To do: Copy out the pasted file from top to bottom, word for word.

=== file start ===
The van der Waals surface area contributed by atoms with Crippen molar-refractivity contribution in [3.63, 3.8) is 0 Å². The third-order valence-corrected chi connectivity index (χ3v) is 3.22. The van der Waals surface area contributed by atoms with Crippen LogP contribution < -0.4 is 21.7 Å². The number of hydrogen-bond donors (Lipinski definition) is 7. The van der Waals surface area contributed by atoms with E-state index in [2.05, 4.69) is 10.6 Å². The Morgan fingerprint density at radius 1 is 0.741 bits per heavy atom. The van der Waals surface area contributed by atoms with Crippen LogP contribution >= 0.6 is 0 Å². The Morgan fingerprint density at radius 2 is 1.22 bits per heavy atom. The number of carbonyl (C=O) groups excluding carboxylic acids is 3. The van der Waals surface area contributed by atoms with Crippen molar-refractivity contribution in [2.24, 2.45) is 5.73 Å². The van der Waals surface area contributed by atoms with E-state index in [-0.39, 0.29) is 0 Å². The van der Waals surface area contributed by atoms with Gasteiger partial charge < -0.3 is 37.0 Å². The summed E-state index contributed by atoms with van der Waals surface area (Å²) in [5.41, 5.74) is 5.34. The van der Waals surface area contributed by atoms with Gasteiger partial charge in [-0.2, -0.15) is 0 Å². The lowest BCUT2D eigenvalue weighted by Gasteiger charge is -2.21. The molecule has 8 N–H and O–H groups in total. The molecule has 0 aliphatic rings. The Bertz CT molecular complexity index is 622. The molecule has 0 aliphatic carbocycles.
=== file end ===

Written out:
The van der Waals surface area contributed by atoms with Crippen molar-refractivity contribution in [3.63, 3.8) is 0 Å². The third-order valence-corrected chi connectivity index (χ3v) is 3.22. The van der Waals surface area contributed by atoms with Crippen LogP contribution < -0.4 is 21.7 Å². The number of hydrogen-bond donors (Lipinski definition) is 7. The van der Waals surface area contributed by atoms with E-state index in [2.05, 4.69) is 10.6 Å². The Morgan fingerprint density at radius 1 is 0.741 bits per heavy atom. The van der Waals surface area contributed by atoms with Crippen LogP contribution >= 0.6 is 0 Å². The Morgan fingerprint density at radius 2 is 1.22 bits per heavy atom. The number of carbonyl (C=O) groups excluding carboxylic acids is 3. The van der Waals surface area contributed by atoms with Crippen molar-refractivity contribution in [2.24, 2.45) is 5.73 Å². The van der Waals surface area contributed by atoms with E-state index in [-0.39, 0.29) is 0 Å². The van der Waals surface area contributed by atoms with Gasteiger partial charge < -0.3 is 37.0 Å². The summed E-state index contributed by atoms with van der Waals surface area (Å²) in [5.41, 5.74) is 5.34. The van der Waals surface area contributed by atoms with Gasteiger partial charge in [-0.2, -0.15) is 0 Å². The lowest BCUT2D eigenvalue weighted by Gasteiger charge is -2.21. The molecule has 8 N–H and O–H groups in total. The molecule has 0 aliphatic rings. The Bertz CT molecular complexity index is 622. The molecule has 0 aliphatic carbocycles.